Tag Archives: monopoly

facebook and google take over the world!

In light of my blog about wordpress’ monopoly over blogging, I thought I’d discuss my feelings towards the other two main websites that I use; Facebook and Google.

Companies such as Facebook and Google enjoy domination in the social networking and search engine realms respectively, and this is obviously a very good thing for business. I have watched them slowly trying to branch out into other realms too, with Google’s successful Gmail function too.

This is obviously a good thing for these companies, but what about the individual?

Monopoly over different aspects of web behaviour causes us to be funnelled into certain websites and certain behaviours.  For example: before I joined Facebook, I used to trawl the web for entertainment, visiting many different sites and exploring a diverse range of content. Now the time I spend on the web is mostly limited to Facebook, since it is so highly interactive and easy to use. This isn’t a bad thing, but I do lament the days when I used to actively search for content that I enjoyed.

Alternatively, this streamlining of internet behaviour could be a really positive thing. It allows me to connect with people around me better, since they are using the same websites as me. If I google something interesting, I can be assured that my other friend using Google will be able to find it too.

And lastly- while Facebook has a monopoly over the time that I spend on the internet, it does facilitate my interaction with cyberspace in an incredibly positive way. I can ‘like’ the pages of websites/companies/projects that I enjoy, and receive updates from them when they have new content. I’m exposed to the content that my friends enjoy via the newsfeed, and often enjoy viewing the videos that they watch, and the websites that they visit. This has proved a way more effective way to browse the web than a generic Google search.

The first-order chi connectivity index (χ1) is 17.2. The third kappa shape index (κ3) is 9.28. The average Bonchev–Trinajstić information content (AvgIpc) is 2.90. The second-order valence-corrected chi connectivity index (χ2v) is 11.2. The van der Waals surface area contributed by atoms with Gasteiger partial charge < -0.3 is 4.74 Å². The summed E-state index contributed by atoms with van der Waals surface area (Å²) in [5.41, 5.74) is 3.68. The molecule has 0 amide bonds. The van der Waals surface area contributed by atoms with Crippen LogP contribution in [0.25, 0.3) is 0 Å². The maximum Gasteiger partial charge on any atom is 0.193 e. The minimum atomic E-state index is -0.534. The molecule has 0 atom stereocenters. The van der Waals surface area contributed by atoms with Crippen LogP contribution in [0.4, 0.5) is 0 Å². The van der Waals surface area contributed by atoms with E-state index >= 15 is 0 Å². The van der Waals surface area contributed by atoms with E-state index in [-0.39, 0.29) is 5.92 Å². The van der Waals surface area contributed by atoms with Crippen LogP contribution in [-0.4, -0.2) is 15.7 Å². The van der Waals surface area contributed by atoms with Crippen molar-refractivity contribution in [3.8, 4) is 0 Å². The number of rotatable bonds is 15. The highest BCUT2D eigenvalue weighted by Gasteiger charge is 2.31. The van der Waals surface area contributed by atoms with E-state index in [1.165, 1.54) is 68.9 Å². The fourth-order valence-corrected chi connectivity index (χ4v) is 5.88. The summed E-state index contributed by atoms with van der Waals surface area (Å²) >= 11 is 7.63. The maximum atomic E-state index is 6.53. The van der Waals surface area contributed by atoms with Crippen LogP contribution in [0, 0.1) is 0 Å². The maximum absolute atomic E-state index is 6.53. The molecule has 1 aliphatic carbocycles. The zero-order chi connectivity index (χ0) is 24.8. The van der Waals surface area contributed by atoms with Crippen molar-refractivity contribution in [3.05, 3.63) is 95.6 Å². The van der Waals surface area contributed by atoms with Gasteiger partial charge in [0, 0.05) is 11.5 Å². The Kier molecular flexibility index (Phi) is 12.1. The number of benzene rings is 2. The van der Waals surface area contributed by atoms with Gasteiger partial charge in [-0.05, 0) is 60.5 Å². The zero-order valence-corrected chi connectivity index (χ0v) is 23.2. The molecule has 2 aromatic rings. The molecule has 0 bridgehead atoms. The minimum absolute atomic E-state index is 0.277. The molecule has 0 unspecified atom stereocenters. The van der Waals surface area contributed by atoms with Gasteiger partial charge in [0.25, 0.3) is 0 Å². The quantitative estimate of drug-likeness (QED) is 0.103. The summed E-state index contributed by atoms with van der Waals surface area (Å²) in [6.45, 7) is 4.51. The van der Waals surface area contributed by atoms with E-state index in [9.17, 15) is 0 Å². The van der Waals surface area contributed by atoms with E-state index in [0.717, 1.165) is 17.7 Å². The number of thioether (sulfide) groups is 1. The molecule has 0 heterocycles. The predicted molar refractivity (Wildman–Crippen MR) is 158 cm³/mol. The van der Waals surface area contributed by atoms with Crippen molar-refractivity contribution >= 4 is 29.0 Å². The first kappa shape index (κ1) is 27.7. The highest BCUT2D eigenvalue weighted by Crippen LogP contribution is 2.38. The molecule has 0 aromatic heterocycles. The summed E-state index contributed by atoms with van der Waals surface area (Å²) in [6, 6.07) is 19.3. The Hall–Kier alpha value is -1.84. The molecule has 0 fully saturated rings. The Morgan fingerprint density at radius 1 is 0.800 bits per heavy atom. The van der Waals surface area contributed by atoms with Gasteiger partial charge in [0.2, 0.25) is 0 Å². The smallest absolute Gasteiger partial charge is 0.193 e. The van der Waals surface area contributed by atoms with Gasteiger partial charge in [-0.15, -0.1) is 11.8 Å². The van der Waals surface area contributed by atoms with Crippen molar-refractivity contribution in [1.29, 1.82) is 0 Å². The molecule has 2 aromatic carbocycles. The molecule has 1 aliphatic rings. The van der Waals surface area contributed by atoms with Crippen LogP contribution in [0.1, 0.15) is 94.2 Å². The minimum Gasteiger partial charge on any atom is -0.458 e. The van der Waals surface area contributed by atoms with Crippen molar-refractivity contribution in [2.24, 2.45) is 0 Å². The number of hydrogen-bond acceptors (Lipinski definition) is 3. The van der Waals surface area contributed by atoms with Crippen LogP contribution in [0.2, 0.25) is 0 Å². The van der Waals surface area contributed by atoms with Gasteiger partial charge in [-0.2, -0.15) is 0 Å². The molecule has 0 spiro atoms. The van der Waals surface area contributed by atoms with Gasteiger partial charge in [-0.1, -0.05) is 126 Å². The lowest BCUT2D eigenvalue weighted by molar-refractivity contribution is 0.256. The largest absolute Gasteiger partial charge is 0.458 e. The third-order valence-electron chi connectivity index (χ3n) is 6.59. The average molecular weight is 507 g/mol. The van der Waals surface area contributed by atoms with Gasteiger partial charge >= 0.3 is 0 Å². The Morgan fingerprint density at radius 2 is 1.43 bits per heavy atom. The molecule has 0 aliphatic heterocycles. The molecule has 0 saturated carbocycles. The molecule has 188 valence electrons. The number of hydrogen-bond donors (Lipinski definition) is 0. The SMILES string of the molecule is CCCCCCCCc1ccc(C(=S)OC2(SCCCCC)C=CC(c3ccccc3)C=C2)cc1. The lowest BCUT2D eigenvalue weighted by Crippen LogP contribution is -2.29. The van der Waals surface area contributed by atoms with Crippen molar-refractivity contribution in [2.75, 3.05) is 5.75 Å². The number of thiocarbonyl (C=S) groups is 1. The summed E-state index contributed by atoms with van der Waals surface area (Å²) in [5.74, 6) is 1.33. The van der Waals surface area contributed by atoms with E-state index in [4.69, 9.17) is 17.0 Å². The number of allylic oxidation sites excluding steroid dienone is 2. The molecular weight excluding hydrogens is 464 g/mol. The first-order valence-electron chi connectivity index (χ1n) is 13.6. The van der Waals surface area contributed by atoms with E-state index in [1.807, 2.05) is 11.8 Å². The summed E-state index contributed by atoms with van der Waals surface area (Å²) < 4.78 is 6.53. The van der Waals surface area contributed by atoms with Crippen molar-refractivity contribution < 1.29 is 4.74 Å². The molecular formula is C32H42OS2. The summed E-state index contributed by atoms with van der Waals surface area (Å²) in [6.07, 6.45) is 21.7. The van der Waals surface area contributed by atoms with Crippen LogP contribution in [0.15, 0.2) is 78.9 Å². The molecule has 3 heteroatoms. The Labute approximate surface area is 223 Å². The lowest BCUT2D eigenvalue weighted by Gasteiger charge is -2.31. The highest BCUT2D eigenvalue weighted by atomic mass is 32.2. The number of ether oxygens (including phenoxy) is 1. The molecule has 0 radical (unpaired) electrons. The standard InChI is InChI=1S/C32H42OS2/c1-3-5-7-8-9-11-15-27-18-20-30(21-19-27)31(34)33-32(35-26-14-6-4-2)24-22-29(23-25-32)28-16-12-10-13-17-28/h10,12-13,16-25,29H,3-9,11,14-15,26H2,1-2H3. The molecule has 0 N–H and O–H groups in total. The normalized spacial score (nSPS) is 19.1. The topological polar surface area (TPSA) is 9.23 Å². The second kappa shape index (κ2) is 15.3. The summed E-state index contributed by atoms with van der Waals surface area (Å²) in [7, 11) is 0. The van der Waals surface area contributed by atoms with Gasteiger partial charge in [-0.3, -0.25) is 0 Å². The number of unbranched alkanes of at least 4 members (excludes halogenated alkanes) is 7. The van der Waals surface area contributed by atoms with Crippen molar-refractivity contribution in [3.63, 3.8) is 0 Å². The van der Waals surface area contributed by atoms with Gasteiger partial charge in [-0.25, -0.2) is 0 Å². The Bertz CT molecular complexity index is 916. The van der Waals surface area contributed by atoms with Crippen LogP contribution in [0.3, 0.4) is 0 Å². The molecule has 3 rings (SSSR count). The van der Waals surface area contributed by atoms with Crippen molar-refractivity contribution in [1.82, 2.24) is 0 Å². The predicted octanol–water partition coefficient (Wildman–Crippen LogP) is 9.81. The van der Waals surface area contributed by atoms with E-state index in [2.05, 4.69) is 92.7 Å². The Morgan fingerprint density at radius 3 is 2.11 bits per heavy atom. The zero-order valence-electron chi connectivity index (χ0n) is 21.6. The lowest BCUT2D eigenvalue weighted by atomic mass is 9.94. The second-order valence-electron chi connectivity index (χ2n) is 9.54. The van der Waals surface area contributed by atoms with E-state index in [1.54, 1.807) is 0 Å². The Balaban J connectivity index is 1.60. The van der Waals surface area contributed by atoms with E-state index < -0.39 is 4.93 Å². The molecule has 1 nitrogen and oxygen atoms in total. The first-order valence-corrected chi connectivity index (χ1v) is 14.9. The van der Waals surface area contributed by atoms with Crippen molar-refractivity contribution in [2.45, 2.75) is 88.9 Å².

While it does creep me out a bit that Google reads my emails and that I get strangely relevant advertising in return, I don’t mind so much. They provide a quality service and I think Gmail is truly innovative and excellent.

As I said in my post about wordpress, I do always hope that there will be competition though, and so that we can keen seeing great things from Google and Facebook.


Ready, set, connect!

I have really enjoyed learning to use WordPress this semester. It’s intuitive, clean, and pretty customisable. It was interesting to hear in today’s lecture, ‘Revisiting WordPress’ (week 6) that WordPress has such an ‘open source monopoly’, and I wondered how this came about and what it means for user agency.

WordPress is, according to Technorati’s 2010 ‘State of the Blogosphere’ report, the most popular blog hosting service, being used by 40% if all people who responded to the survey. 78% of respondents also reported that cost was the most important factor in their decision-making process about which blogging host to choose (Sobel, 2010). This is the first reason I believe that WordPress is so effective. It is a free, quality service, that is accessible to so many people.